Similarly, R. C. Carton's adaptation of his L'Ami des femmes as The Squire of Dames ( 1-20- 96), Palmer's) had been offered to London shortly before the playwright died. But the lack of announcements in American papers suggest that the producer, Charles Frohman, only became interested in importing it after columns of eulogies had filled theatrical sections. Having decided to do it, though, he gave it his best shot. John Drew was staffed--his third starring role of the season--and many of the players regularly associated with him were reenlisted in support: Maude Adams, Arthur Byron, Ferdinand Gottschalk, and Annie Irish. The slightly watered down story told of a capricious, rebellious wife who leaves an erring husband for a doltish lover. It takes the sometimes subtle, always sensible counsels of a blasé, no-longer-young man of the world to bring about a curtain-time reconciliation. Drew and the increasingly admired Miss Adams won the most laurels, and the play ran, with a slight interruption, for three months.


The season's first big success at a prime playhouse was Murray Carson and Louis N. Parker's Rosemary ( 8-31- 96), Empire), which Charles Frohman mounted for his star, John Drew, supported by an excellent cast that included Maude Adams, Arthur Byron, and Ethel Barrymore. Drew played middle-aged Sir Jasper Thorndyke, who takes a pair of eloping lovers under his wing only to be smitten by the bride-to-be. He resists temptation and sees to it that the pair are married. Years later, after the youngsters have lived out their lives and died and he is a doddering old man, he revisits the inn where he took the girl to watch the coronation procession and there briefly remembers the idyll. Drew was "delightfully light and airy in the gay passages. . . . Always essentially the man of the world, he composed with admirable skill the picture of senility in the last act or epilogue." Many reviewers felt Miss Adams gave her most beguiling performance yet, and they found promise in Miss Barrymore's portrayal of a rustic maid. The play ran into the winter, then toured.


That runaway success was James M. Barrie's The Little Minister ( 9-27- 97), Empire). Barrie supposedly dramatized his story specifically with Maude Adams in mind, and whether or not that is true (the play was performed first in America), the play launched the radiant young actress on a career as one of America's most enchanting, beloved stars.

Two of the most unusual figures in the town of Thrums, a town torn by labor strife, are its austere young cleric, the Rev. Gavin Dishart ( Robert Edeson), and the daughter of Lord Rintoul, Lady Barbara ( Adams), a girl who sympathizes with the discontented weavers and sometimes disguises herself as a gypsy to help them. She is known affectionately as Lady Babbie or "the Egyptian." When troops are called in to arrest rebellious workers, the seeming gypsy girl tricks the minister into sounding the alarm. Later, after she has changed her garments, the soldiers question her and the minister. She leads them to believe she is Dishart's wife, and in his confusion he does nothing to deny this. By the time Dishart learns the truth and an accommodation has been reached between the authorities and weavers, Dishart has totally succumbed to Babbie's charms. That old Scottish law (used in so many plays a decade or more back) to the effect that if a couple declare themselves man and wife before witnesses they are considered married brings about a happy curtain. Strang observed of Miss Adams's playing, "She was dashing, careless and free as the tantalizing gypsy girl; as the daughter of Lord Rintoul, graceful and spirited, serious and sympathetic." Other critics and audiences agreed. The play was soon moved to the Garrick, returning to the Empire for its 300th and final performance in mid-June, when Frohman presented an American Beauty rose to each lady in the audience.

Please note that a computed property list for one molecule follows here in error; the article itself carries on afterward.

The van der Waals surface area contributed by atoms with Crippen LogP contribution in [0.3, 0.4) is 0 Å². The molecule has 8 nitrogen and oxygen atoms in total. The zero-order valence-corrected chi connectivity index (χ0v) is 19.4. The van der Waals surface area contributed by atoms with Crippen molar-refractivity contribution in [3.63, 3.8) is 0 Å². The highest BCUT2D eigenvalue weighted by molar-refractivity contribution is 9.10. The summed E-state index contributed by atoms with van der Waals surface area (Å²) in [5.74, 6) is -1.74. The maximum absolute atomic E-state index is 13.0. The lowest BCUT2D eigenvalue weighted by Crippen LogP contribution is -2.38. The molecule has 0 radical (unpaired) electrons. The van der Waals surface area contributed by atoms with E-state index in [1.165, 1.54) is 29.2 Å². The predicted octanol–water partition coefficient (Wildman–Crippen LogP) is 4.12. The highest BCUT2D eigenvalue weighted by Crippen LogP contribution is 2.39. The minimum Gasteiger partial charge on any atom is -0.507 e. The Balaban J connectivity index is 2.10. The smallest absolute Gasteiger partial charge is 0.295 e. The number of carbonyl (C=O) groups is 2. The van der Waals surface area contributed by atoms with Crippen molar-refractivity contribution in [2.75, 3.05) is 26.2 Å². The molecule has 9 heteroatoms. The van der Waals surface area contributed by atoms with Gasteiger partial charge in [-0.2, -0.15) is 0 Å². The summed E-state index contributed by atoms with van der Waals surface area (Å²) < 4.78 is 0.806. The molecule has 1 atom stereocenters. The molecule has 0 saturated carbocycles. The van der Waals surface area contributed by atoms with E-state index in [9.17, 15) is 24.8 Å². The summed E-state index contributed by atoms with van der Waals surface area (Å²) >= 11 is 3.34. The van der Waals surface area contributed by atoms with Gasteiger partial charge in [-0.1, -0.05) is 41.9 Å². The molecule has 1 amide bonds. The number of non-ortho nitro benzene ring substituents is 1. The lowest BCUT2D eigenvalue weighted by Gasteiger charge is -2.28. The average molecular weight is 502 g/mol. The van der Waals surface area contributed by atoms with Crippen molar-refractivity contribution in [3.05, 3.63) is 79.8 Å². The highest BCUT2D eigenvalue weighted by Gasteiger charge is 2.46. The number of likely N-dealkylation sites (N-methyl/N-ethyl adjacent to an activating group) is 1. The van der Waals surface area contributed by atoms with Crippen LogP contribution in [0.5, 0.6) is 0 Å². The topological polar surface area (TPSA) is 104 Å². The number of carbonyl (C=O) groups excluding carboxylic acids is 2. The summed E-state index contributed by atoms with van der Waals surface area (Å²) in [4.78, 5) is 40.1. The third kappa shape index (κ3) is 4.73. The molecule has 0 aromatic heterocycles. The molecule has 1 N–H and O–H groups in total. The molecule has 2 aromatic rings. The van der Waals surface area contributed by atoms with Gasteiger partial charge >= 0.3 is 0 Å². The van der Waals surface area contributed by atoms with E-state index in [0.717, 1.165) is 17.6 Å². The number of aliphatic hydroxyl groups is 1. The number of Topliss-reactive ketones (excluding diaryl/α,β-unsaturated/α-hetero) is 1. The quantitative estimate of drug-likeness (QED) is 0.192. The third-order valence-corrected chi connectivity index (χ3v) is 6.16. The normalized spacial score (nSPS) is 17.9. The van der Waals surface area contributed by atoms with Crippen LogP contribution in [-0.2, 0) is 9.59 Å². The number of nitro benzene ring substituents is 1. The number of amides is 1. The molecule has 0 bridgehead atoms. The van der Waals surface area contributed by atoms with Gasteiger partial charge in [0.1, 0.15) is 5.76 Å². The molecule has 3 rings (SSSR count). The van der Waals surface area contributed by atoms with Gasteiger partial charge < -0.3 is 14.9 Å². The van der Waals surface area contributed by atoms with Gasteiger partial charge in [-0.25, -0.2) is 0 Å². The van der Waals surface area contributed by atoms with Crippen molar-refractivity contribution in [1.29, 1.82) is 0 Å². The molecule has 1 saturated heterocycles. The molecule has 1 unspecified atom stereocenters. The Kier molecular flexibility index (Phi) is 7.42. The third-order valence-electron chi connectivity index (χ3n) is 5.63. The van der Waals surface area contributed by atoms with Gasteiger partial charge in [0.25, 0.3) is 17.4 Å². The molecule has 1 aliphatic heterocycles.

The charge that Shakespeare's tragedies were neglected by the young, Trust-affiliated producers because they could not make money on them was silenced for the moment when Charles Frohman spared no expense on a revival of Romeo and Juliet that was booked to run for only a fortnight. Even the most virulently anti-Trust reviewers conceded the production was ravishingly beautiful (though they gave no details). Frohman's principals represented some fascinating, daring casting. Maude Adams was Juliet; Faversham, Romeo; and Hackett, Mercutio. Critics agreed that Miss Adams was no tragedian, but her youthfulness, beauty, charm, and sincerity carried the evening. (Winter was a rare, dour exception to the judgment.) Faversham, boyishly handsome, was physically an ideal choice for Romeo, but in his case the reviewers divided into two sharply disparate camps. The commentators drew together again to belittle Hackett's rough, boisterous Mercutio. Most playgoers, asking only to be entertained, seemed to feel that Shakespeare had been reasonably well served.


Yet another lovely star appeared in short order. With Fanny Davenport dead, one question was who would perform Sarah Bernhardt's roles on American stages. For the moment the answer seemed to be Maude Adams. The play was Edmond Rostand's L'Aiglon ( 10-22-00, Knickerbocker), which Charles Frohman offered in Louis Parker's translation. The story of the brief life and pathetic death of Napoleon's son was well known and, in this drama, had been a huge success in Paris. Critical response to the work was largely favorable, but interest in the star overwhelmed it. Dithmar's reaction was representative: "She looks the scion . . . to the life. One never thinks of her as a woman from the beginning of the play to its sad last scene. . . . Her portrayal is flawless. Not a gesture or a pose is out of place. . . . The young artist's integrity of purpose, her dramatic aptitude, and sympathy shine through all the performance." The production fattened Frohman's coffers for nine weeks and did even better on tour.


Winsome Maude Adams gained further laurels when Charles Frohman presented her as Phoebe in James Barrie's Quality Street ( 11-11-01, Knickerbocker). The play was set in Napoleonic times, and its impoverished, schoolmarm heroine must resort to disguise to ensnare her vacillating soldier-suitor.